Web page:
To defend, strengthen, and improve U.S. democracy: Our priorities for this year

In the midst of a deeply polarizing election cycle projected to be the most expensive of all time, it is easy to be pessimistic about the state of our nation’s democracy. Political divisions appear to be widening, while public confidence in critical institutions continues to wane. Global conflicts stress long-standing coalitions, perception of the economy…

Creative liberty: A case for the arts as essential to democracy

This article was featured in Arts Essential, a newsletter from the Performing Arts Program exploring the profound ways the arts impact, shape, and define the San Francisco Bay Area.  The performing arts are both a reflecting and a reshaping force. In a hyperpolarized era, when communities silo and individuals isolate, can creative impulse bring us…

Living into justice & equity — even when it gets difficult

It’s only been four years since the Hewlett Foundation, like many others, made a specific and deliberate commitment to address systemic racism and advance racial justice and equity. Since then, the political landscape has shifted drastically — and not always for the better. While many organizations are continuing to live into their commitment, a growing…

Investing in informed and engaged communities

Each year, the Hewlett Foundation awards millions of dollars in grants to problem solvers and creative thinkers tackling some of the world’s most pressing challenges. But whether it’s mitigating catastrophic climate change, or reducing pervasive inequities, or safeguarding democracy, making progress requires that the public is both informed and engaged about the problems facing society…

Industrial policy and the new paradigm

This piece was originally featured in The New Common Sense newsletter from our Economy and Society Initiative. Read more from this edition. Industrial policy ­— the “policy that shall not be named” — is back with a vengeance in some parts of the world, including the United States. To their credit, many regions never left it behind, never fully succumbed to…

Democracy in a divided House

Kevin McCarthy’s 15-ballot journey to the U.S. House speakership in January of 2023 was, to some, a testament to political coalition building. This subset of political punditry believed the many concessions McCarthy made to far-right lawmakers was the way one needed to manage today’s political factions. Others, in fact, thought the far left should play…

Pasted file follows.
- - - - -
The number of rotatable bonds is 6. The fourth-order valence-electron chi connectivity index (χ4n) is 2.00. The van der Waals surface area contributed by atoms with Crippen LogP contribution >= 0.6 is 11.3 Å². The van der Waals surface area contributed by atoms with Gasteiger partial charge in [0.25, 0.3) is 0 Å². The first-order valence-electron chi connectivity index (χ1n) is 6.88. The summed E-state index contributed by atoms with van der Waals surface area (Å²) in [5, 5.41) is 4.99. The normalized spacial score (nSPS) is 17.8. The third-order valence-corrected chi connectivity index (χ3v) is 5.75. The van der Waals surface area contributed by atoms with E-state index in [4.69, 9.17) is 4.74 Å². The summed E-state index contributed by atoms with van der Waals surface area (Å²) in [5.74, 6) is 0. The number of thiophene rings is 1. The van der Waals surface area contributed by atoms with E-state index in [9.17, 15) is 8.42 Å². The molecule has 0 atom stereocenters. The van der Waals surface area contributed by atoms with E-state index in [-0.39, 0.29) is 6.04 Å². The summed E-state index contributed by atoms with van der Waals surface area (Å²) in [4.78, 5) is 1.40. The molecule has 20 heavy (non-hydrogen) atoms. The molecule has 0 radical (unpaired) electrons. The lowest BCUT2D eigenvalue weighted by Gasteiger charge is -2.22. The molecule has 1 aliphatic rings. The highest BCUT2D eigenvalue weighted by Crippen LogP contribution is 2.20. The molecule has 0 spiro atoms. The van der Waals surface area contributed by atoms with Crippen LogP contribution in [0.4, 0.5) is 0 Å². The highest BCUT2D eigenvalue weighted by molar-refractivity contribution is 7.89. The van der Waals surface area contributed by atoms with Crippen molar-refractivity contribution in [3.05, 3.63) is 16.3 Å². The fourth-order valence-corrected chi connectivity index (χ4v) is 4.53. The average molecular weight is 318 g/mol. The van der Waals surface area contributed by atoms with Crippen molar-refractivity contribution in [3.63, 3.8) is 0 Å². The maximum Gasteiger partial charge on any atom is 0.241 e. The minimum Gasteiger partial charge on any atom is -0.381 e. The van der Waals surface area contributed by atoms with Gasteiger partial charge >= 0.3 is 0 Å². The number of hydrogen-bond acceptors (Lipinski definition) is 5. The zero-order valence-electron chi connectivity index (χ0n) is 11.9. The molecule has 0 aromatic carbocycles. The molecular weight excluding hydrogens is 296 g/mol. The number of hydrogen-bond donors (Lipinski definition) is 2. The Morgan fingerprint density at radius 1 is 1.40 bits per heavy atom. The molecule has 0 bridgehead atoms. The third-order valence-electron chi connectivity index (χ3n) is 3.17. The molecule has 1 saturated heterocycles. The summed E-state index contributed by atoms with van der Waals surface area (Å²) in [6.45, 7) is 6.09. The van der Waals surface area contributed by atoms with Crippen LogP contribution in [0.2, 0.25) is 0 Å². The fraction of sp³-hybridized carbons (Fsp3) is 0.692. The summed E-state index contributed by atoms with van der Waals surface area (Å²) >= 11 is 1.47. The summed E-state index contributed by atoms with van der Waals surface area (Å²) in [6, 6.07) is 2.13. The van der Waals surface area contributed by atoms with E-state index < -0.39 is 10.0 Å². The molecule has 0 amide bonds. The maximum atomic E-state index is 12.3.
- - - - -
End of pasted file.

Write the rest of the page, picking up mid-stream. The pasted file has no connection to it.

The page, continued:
Why is Bidenomics working?

This piece was originally featured in The New Common Sense newsletter from our Economy and Society Initiative. Read more from this edition. In early June, Jason Furman, one of the most decorated economists on the Democratic Party wonk roster, appeared on CNBC to call for mass layoffs. Inflation, he argued, remained stubbornly high, and only a hefty dose of…

Seizing a historic opportunity to strengthen our economy, democracy, and climate

A little over a year ago, the Inflation Reduction Act (IRA) was passed and signed into law, committing over $500 billion to strengthen communities while transforming our energy systems. In combination with two bipartisan laws, the Infrastructure and Investment in Jobs Act and the CHIPS and Science Act, the IRA creates an unprecedented opportunity to…

Verify 2023: Navigating AI and cybersecurity challenges

With the meteoric rise of artificial intelligence (AI) and generative AI systems kicking off an urgent conversation about its implications for workers, national security, and our whole society; increased bipartisan scrutiny of social media platforms like TikTok and Instagram in the U.S.; and the ongoing war in Ukraine continuing to prompt questions about the role…

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